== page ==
Quick-Start Guide to Creating a Windows Installer

It’s one thing to develop and test a Windows application; it’s quite another to bundle it up into a nice executable that installs correctly on all the different Windows versions that you need to support. I’d like to guide you through the process that I wish I had when I was creating my first installer.

Step 1 – Use your bare hands.

Start by taking your target directory (the one containing your compiled .exe and a bunch of .dll files) and plopping the whole thing onto a Windows machine. Then, manually install any prerequisites, like the particular version of the .NET framework that the app requires. It’s helpful to perform this step on an older platform that’s more likely to contain compatibility issues, e.g. Windows XP.

Now run the executable directly, and make sure it works. If there are problems, the machine may still be missing prerequisites. Double-check that the platform (x86 vs. x64) and .NET framework target of your build match up with the configuration of the machine you’re testing on. An installer won’t fix problems encountered here, so be sure to fix any issues before moving on.

Step 2 – Build it.

Next, we create an actual installer. Visual Studio lets us do this in two easy steps:

  1. Add a new “Visual Studio Installer/Setup Project” to your current solution.
  2. View the file system settings of the new project. Add a new Project Output to the Application Folder, and set it to be the Primary Output of your main project.

That alone is sufficient to build an MSI installer that will copy your project’s output onto the target machine. Other useful settings include adding shortcuts to the Start Menu/desktop, customizing registry settings, and configuring whether the installation applies to all users or not.

Caveat: Visual Studio versions after 2010 seem to build MSIs that choke on Windows XP. No matter the configuration, my installer failed for me on XP with an “installation interrupted” message. The unfortunate workaround involves copying a dll from a Visual Studio 2010 installation over to the newer version’s directory.

An alternative to Visual Studio is the highly configurable WiX Toolset. With WiX, you specify filenames, registry keys, and other installation information through XML. WiX’s candle and light tools then compile and link that information into an MSI file.

One difficulty I had was that WiX requires every file involved in the installation to be individually specified in the XML. It’s not possible to simply include the entire directory. This is by design. It is possible, however, to automatically generate the XML for a large number of files using another WiX tool called heat.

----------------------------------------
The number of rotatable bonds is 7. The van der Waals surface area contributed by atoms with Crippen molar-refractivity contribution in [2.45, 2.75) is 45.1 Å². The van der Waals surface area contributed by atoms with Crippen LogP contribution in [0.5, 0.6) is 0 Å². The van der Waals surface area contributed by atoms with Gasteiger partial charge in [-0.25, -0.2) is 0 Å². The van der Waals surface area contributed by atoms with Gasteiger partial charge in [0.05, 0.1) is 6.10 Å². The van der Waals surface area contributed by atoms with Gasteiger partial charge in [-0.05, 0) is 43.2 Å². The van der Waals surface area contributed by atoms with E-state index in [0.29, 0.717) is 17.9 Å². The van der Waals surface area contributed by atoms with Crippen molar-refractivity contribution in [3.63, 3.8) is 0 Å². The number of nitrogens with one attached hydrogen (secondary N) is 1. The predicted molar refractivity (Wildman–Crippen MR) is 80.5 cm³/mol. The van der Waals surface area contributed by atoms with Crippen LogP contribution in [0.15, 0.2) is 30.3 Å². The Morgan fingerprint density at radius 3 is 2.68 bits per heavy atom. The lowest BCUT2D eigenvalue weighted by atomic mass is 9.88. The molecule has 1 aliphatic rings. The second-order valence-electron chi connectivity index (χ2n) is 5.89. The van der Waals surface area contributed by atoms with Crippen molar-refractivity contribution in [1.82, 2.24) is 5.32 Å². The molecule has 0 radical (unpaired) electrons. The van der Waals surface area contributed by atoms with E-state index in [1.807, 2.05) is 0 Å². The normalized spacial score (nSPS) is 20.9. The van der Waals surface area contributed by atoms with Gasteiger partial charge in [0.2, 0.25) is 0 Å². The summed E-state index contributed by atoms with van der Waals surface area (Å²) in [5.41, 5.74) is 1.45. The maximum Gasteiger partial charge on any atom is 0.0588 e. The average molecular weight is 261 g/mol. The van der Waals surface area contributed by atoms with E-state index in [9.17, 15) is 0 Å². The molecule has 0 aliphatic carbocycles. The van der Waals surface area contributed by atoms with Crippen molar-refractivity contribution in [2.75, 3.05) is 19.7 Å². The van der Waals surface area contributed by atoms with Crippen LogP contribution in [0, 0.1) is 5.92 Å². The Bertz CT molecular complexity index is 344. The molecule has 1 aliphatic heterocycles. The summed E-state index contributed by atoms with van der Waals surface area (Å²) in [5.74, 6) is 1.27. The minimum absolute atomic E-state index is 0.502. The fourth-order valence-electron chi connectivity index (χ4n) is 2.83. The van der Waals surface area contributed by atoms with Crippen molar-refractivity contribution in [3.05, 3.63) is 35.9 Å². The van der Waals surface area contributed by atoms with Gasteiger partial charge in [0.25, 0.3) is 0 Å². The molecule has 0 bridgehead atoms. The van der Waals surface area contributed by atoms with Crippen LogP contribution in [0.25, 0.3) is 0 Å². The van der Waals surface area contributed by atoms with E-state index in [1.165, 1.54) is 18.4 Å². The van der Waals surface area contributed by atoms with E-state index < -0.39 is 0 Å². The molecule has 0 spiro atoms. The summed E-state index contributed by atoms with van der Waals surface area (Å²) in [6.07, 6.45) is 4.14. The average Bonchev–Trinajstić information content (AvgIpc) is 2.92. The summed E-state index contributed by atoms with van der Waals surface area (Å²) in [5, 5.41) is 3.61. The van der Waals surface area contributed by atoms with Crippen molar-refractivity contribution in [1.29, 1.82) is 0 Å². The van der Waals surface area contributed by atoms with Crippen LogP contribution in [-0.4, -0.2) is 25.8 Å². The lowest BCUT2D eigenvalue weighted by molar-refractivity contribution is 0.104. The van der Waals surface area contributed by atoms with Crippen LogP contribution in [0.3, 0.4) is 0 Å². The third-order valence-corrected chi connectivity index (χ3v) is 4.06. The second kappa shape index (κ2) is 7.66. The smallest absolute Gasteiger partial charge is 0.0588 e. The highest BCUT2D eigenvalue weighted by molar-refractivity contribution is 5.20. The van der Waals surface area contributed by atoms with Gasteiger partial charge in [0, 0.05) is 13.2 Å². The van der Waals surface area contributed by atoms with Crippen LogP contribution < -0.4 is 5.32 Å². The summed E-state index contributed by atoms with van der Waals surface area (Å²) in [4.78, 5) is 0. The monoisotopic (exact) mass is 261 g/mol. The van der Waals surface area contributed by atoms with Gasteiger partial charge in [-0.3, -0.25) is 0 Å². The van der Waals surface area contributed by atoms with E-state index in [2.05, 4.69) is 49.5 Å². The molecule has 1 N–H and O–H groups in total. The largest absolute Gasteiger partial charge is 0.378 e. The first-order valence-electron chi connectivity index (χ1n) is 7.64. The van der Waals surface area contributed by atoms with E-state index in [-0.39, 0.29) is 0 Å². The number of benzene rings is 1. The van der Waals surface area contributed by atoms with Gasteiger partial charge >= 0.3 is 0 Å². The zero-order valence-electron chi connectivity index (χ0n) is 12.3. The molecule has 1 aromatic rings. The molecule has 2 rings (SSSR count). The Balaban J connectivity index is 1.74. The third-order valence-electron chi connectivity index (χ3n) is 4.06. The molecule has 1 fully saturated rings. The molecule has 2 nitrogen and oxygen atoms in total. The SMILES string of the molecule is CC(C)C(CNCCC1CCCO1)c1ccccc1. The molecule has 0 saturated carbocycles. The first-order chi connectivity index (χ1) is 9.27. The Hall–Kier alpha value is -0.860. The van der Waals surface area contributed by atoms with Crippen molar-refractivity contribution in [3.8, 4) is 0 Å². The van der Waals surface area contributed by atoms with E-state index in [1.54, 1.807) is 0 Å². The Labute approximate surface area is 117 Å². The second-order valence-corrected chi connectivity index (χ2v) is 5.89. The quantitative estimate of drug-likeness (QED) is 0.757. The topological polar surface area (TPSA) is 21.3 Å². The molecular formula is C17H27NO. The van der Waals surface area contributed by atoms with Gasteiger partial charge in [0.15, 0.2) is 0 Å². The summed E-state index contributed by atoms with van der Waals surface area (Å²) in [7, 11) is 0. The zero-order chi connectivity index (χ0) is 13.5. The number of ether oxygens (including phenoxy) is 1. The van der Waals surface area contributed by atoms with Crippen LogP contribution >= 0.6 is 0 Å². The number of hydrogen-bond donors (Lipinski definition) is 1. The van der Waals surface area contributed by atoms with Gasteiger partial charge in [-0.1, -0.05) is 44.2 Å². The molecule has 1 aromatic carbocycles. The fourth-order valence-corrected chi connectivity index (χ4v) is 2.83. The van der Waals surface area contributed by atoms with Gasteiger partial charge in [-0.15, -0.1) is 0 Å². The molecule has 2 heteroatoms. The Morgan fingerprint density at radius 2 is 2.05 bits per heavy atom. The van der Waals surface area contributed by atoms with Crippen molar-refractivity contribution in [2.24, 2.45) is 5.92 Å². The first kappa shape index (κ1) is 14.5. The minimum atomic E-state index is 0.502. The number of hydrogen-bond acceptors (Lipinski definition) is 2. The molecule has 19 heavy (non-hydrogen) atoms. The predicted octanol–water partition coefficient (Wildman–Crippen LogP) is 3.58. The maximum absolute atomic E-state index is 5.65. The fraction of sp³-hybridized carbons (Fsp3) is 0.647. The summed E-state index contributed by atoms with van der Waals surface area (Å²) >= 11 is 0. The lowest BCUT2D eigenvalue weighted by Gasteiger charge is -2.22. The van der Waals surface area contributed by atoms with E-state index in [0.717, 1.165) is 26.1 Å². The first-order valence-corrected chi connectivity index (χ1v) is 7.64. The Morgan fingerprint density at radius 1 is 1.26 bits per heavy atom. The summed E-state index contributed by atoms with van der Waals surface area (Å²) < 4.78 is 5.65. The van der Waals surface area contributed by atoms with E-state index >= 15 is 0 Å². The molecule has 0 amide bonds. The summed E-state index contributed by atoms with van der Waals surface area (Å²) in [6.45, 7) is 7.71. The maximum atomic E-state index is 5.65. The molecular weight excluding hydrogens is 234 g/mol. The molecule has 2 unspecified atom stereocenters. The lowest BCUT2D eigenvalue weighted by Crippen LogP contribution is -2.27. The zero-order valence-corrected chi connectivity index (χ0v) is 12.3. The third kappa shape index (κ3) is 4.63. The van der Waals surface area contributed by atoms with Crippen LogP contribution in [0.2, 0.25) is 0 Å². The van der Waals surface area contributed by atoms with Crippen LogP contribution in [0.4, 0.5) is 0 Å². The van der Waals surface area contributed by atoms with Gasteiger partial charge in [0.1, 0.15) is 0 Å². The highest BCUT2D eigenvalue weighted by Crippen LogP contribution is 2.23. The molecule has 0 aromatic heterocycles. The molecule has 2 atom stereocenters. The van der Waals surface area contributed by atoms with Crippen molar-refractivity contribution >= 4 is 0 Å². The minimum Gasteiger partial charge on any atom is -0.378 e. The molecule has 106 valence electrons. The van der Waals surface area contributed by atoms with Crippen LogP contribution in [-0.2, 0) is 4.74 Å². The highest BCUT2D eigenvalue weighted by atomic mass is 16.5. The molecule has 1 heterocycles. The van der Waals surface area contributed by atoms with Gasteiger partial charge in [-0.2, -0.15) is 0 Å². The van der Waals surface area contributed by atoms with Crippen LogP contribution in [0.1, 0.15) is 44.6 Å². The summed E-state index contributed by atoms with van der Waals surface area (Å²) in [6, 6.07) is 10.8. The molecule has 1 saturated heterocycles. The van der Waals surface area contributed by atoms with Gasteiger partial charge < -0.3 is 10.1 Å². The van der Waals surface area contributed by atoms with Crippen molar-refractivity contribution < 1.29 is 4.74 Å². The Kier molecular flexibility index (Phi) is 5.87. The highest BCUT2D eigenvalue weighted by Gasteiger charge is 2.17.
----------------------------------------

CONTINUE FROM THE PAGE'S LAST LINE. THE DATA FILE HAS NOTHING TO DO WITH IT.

Step 3 – Bundle it all together.

At this point, we have an MSI that installs our application. In order to have a seamless user experience, we need to bundle that installer along with all of its prerequisites. It’s not possible to add everything to a single MSI file, but with WiX we can write a bootstrapper that chains multiple installation packages together.

In Visual Studio, we can first install the “WiX Toolset” extension and then add a new project to our solution of type “Windows Installer XML/Bootstrapper Project”. Inside the new project, we need to add our chained packages to the auto-generated Bundle.wxs file:

https://gist.github.com/benash/4ec9599c4f00e744f131

The easiest way to add installation items to our chain is to download the needed .msi/.exe files to our project and link to them statically. The downside of this approach is that the resulting bootstrapper may be enormous.

Caveat: For some reason, Windows 7 requires .NET to be installed by enabling it as a “Windows feature”. Running a .NET MSI on Windows 7 will fail. To work around the issue, we can enable the feature by using Wix to execute dism.exe.

Automatically downloading packages

The other option is to configure our bootstrapper to download and install its own packages. To do this, we need to define our own package group. WiX documents this element thoroughly, but here’s a summary of the information that we’ll need to add:

  • the remote filename and download URL
  • the hash and certificate details of the remote payload (This can be easily generated using the heat tool.)
  • when to install the package, e.g. for a 64-bit package, only if the machine is 64-bit

If we need our bootstrapper to download and install .NET 4.0 or 4.5, we can save some work by using the WixNetfxExtension, which contains some predefined package groups. E.g. adding <PackageGroupRef Id="NetFx40Web"/> to our chain will bundle .NET 4.0.

After some work, we might come up with this for .NET 2.0:

https://gist.github.com/benash/d5b49d71b0e264cfdcc2